Goal setting can be a tightrope act for supervisors. Set the bar too low and you end up with an unmotivated, unproductive employee. Set it too high and you’ll create frustration and the possibility the person will do something unethical to achieve the goal. To make sure you’re setting goals correctly for employees, ask yourself these eight questions:
Employment attorneys are warning of increased employer liability for repetitive-stress injuries to employees’ hands and thumbs caused by overuse of PDAs. As a work-related injury, this can trigger workers’ compensation claims.
Have you avoided Access, Microsoft’s database management application, in favor of Excel? Do you find yourself entering the same data again and again – just so you can use it for multiple purposes? There’s an easier way to manage all this data. This is your golden opportunity to put the power of Access to work for you.
Corporate counsels are preparing for a big year of litigation, with 42% of them anticipating an increase in legal disputes their companies will face in the next 12 months. That’s up from 34% last year, according to the annual litigation survey by Fulbright & Jaworski.
Smart organizations educate their employees about acceptable email use and follow a policy of regular computer-file purging to keep the company network free of unnecessary data storage. But what …
If your organization uses independent contractors, watch out: Starting in February, the IRS will begin intensive audits of 6,000 randomly selected employers. One of the key targets: Determining whether employers are improperly misclassifying workers as independent contractors to save on taxes and legal risks.
Social media, such as blogs, Facebook and Twitter, are leading to confusion over what’s appropriate: Should your boss be your Facebook friend? Can you “tweet” about work? What would your firm’s VP say about your mentioning him in your blog? Some tips from etiquette expert and labor lawyer Joseph Clees:
Economic confidence among owners of America’s smallest businesses fell last month to its lowest level since February, as more owners cited serious concerns about cash flow, according to the Discover Small Business Watch survey of 750 microbusinesses. This is more evidence that the small business economy is lagging behind Fortune 500s on the road to economic recovery.
It’s tough to manage people who hate making decisions. Your patience may wane as these worrywarts skirt issues.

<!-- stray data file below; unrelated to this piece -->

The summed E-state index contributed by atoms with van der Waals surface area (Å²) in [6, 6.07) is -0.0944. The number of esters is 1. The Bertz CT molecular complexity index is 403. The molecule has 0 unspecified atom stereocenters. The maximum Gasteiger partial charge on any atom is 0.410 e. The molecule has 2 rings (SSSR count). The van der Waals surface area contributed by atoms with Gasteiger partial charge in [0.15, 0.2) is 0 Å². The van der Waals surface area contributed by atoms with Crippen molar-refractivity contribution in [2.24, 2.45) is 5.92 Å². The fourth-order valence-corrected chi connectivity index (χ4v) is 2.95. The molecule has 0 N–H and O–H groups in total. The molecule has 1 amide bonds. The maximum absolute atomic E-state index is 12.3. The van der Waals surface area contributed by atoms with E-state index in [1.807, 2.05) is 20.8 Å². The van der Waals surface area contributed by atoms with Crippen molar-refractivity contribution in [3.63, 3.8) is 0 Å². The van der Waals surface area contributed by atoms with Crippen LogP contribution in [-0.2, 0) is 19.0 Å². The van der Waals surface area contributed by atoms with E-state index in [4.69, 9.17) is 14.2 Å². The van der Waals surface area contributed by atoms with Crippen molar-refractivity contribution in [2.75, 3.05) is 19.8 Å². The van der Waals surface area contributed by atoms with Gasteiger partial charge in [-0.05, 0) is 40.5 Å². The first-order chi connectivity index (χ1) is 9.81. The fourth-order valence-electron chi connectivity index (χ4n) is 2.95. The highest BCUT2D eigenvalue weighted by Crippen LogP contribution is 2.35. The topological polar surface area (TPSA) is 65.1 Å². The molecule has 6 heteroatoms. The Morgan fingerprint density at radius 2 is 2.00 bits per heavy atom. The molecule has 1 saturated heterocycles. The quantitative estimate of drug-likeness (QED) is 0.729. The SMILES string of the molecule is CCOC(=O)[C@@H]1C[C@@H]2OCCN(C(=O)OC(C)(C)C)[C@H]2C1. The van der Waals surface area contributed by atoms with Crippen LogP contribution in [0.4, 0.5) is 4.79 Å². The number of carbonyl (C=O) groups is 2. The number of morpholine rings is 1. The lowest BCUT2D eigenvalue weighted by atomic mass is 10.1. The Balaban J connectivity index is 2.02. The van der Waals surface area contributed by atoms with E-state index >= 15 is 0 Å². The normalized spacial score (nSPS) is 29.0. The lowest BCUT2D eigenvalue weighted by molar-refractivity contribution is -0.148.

Major problems can erupt when supervisors have to manage people they just don’t get along with. Smart managers defuse that tension by focusing on tasks, projects and results—not personalities. Feel free to use this ‘Memo to Managers’ article to educate your supervisors. Paste the content into an e-mail, company newsletter or other communication.
Microsoft chairman Bill Gates uses digital tools to get things done. No surprise there, but are you using any of his top tactics?
If you’ve never had an official marketing plan, 2010 is the year to get one! The key to growing your business in a tighter market is to create a solid marketing plan and put it into action month by month. But how do you put a good plan into action given the constraints on your time and budget? Start by answering these six effort-focusing, money-saving questions:
Say you manage Kevin, a 55-year-old employee whose productivity drops over the year. Instead of citing specific, measurable examples of this decline in his performance review, you note that "Kevin doesn’t seem to have the energy level anymore to truly succeed in this department." Still, you rate Kevin’s work as "average," the same as last year. That example highlights two of the more common—and legally dangerous—pitfalls in writing performance reviews:
Small business owners usually aren’t HR professionals. Figuring out how to effectively — and legally — manage your personnel records is often a daunting task. But, developing a records retention schedule will ensure that a small business keeps the records it needs for operational, legal, fiscal or historical reasons, and then destroys them when they’re no longer useful.
Say you need a financial guru to help make tough decisions that go beyond your accounting department’s expertise … yet you can’t afford a full-time CFO. In such situations, more small companies are choosing to outsource that function. They’re “renting” part-time CFOs …
Good communication skills are more valuable than knowing PowerPoint inside and out, according to a new survey, in which 67% of human resources managers said they would hire someone with strong soft skills even if their technical abilities were lacking. The way HR managers see it, technical skills are easier to teach than soft skills.
Talking with employees about their performance problems can be an uncomfortable moment for any manager. But it’s also a crucial part of the job and, if done well, will ultimately make a manager’s job much easier. Here are seven steps to planning and executing such discussions:
One easy way to cut down on lawsuits when you have to fire an employee: Have the same person who hired or last promoted the employee also make the final decision on termination. Courts often conclude that it would make no sense for those who hired or promoted someone to turn around and fire that same person for discriminatory reasons. This is called the “same-actor” defense.
You know a presentation is going badly when audience members start tapping on their BlackBerrys. These days, especially, it isn’t easy to capture and hold a group’s attention. Keep your presentation clear and effective with these PowerPoint tips:
Too many leaders base hiring decisions on education and credentials alone. They fail to consider “softer” questions, such as: Is the candidate a visionary? Does the applicant think in a conceptual way? To help sharpen your focus, here are five questions to ask during job interviews: